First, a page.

A good team lead makes sure everyone in their team gets constant, honest feedback

Maximizing learning is essential to our company culture—we must learn constantly to survive in our quickly changing industry. We believe that people learn most effectively through direct, honest and frequent feedback. Team leads make sure their teammates get credit for their outstanding work, and help them get better in their job through constructive feedback.

At, it’s the team leads’ responsibility to have regular 1-1s with their team members to give and receive feedback. Their goal is to create a culture of radical candor where everyone feels safe and encouraged to give, receive and act on constructive feedback.

A good team lead facilitates efficient decision making and resolves conflicts

At, teams are given a lot of freedom and responsibility to make decisions on their own. Good team leads facilitate efficient decision making within their teams. They make sure everyone’s voice is heard and that the strongest argument wins. A team lead should never become a bottleneck in decision making, or make decisions without discussing with their team.

If the team can’t reach consensus, it’s the team lead’s responsibility to make the call for the sake of quick and efficient decision making.

A good team lead champions clear, relevant and fast communication

We believe that 95% of all problems stem from poor communication and misunderstandings. When we grow globally, foolproof communication between teams (and towards customers and partners) becomes even more important. Team leads have the responsibility to encourage and facilitate the flow of information between our loosely coupled teams—making sure news and learnings travel quickly and efficiently across the company.

Team leads also serve as vital links between their teams and the leadership, keeping the C-level updated about how their team is performing. In addition, team leads bring in valuable information on where we’re at risk of lagging behind our competition, and we have room to improve.

A good team lead knows bad news is good news (and no news is bad news)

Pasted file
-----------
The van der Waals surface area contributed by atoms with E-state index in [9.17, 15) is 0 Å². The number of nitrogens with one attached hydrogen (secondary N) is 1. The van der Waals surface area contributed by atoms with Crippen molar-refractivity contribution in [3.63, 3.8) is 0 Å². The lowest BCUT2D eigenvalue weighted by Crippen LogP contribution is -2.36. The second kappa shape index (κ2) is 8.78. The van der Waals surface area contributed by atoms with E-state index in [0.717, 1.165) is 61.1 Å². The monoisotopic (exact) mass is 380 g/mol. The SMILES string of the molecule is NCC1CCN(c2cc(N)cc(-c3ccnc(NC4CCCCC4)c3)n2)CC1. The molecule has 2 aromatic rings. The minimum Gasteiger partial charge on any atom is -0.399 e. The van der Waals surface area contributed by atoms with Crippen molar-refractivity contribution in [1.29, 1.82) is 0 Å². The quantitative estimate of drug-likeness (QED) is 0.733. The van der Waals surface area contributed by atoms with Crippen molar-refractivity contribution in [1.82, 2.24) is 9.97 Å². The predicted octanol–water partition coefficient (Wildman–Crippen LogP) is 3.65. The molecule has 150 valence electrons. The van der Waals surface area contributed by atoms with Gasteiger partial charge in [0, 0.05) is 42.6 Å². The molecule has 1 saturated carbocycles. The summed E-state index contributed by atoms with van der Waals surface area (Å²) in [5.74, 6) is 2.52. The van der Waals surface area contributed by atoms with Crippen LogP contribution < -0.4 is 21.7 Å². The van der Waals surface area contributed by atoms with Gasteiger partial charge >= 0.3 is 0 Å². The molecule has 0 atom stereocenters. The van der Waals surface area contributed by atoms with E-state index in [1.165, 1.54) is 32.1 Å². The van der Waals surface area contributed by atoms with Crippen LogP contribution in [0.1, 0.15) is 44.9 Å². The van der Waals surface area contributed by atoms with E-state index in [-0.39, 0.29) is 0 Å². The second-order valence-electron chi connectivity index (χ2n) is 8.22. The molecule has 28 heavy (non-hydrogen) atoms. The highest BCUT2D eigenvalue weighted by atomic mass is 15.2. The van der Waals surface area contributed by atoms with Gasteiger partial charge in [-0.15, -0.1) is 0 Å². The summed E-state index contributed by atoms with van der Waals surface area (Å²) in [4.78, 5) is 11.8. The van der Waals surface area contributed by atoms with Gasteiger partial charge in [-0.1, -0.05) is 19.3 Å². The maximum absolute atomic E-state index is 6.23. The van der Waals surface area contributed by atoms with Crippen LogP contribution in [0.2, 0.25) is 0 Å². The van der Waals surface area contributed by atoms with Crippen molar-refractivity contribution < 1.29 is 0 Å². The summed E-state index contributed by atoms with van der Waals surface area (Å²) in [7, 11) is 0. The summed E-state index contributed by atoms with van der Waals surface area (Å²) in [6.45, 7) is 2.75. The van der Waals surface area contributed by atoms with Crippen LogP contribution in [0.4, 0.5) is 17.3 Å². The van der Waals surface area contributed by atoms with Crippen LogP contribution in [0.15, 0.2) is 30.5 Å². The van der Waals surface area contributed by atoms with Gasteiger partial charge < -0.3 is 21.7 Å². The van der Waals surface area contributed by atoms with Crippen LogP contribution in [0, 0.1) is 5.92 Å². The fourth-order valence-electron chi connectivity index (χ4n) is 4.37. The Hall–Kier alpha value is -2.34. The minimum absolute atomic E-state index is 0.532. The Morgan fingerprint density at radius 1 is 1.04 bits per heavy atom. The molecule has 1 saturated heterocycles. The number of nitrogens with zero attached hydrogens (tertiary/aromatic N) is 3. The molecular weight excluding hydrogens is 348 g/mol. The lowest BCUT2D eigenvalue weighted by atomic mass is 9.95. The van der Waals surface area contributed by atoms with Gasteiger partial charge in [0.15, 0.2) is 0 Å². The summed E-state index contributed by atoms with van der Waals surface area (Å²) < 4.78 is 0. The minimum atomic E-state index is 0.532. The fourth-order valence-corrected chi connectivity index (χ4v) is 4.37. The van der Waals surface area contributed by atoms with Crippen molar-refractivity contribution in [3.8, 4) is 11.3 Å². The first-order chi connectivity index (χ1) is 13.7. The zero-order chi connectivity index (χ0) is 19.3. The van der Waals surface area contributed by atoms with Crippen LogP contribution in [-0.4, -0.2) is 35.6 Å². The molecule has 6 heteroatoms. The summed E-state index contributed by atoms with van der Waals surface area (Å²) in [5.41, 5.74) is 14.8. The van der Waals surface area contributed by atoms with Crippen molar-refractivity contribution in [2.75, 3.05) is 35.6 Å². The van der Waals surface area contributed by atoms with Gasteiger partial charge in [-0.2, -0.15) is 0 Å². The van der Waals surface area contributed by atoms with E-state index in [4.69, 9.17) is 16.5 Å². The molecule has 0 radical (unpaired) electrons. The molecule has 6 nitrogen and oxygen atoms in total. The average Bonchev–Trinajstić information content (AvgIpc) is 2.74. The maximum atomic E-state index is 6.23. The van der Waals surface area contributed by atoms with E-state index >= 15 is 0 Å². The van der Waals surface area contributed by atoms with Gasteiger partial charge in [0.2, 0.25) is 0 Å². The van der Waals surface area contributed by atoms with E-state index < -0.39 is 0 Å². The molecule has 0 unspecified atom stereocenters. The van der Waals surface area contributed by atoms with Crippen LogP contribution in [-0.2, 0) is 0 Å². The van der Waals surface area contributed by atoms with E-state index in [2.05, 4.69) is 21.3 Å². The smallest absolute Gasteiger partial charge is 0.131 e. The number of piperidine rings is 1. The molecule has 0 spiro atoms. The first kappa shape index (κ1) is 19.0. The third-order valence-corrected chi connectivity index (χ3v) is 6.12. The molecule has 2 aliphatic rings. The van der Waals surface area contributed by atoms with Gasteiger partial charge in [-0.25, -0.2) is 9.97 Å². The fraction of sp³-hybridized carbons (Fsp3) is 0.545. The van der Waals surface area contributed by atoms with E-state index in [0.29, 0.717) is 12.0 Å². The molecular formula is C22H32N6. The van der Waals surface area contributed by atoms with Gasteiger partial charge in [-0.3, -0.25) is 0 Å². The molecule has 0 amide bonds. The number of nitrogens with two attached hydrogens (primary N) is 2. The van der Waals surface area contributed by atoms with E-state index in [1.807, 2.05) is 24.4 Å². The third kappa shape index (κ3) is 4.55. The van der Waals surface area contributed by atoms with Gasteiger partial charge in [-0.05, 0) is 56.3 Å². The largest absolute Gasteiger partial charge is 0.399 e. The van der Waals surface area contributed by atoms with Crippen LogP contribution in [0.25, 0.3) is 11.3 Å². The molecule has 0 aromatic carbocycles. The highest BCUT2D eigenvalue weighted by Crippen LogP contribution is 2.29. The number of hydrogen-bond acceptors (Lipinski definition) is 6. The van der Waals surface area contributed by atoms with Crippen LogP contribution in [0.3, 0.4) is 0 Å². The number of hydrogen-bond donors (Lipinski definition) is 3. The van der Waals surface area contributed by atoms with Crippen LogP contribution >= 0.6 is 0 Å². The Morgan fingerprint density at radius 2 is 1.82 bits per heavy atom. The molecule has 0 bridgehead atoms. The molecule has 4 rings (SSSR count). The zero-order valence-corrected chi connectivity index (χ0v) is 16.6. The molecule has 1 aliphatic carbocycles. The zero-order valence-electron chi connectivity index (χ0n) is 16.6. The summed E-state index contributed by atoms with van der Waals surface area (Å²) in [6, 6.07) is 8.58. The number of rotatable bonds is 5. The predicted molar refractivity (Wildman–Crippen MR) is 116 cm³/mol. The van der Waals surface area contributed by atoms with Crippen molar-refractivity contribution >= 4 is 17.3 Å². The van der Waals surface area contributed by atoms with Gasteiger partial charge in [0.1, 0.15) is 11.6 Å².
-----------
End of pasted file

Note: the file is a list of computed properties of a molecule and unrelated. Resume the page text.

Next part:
If things go south, a good team lead places herself in the front line to admit mistakes and failures. A team lead should never hide or downplay problems, point fingers, or look for excuses if the performance of their team doesn’t match expectations.

A team lead encourages their teammates to be open about failures. They facilitate retrospectives and communicate learnings to maximize learning for the whole company. Failures aren’t necessarily something we should celebrate, but we should make sure to celebrate what we learn from them.

Finally, a good team lead helps others around them succeed

A team lead is, first and foremost, a servant to their team members. Their number one priority is to motivate and help the team be more hungry, productive and successful. A good team lead extends beyond their role as an individual contributor, and measures themselves in terms of their team’s success.  

At, team leads are also hands-on, working for and with the team. They’re like team captains who participate actively in the game, and make sure their teams follow the commonly decided game plan. Team leads never distance themselves from daily hands-on tasks to focus on only managing other people’s work.

Successful team leads surround themselves with people who know their work better than they do, and can make decisions that drive their work forward. A team lead’s job is to solve bottlenecks and remove obstacles from their path, making it possible for their teammates do what they do best.

Itching to join our team? Learn more about and apply.

Kristo Ovaska
CEO and Founder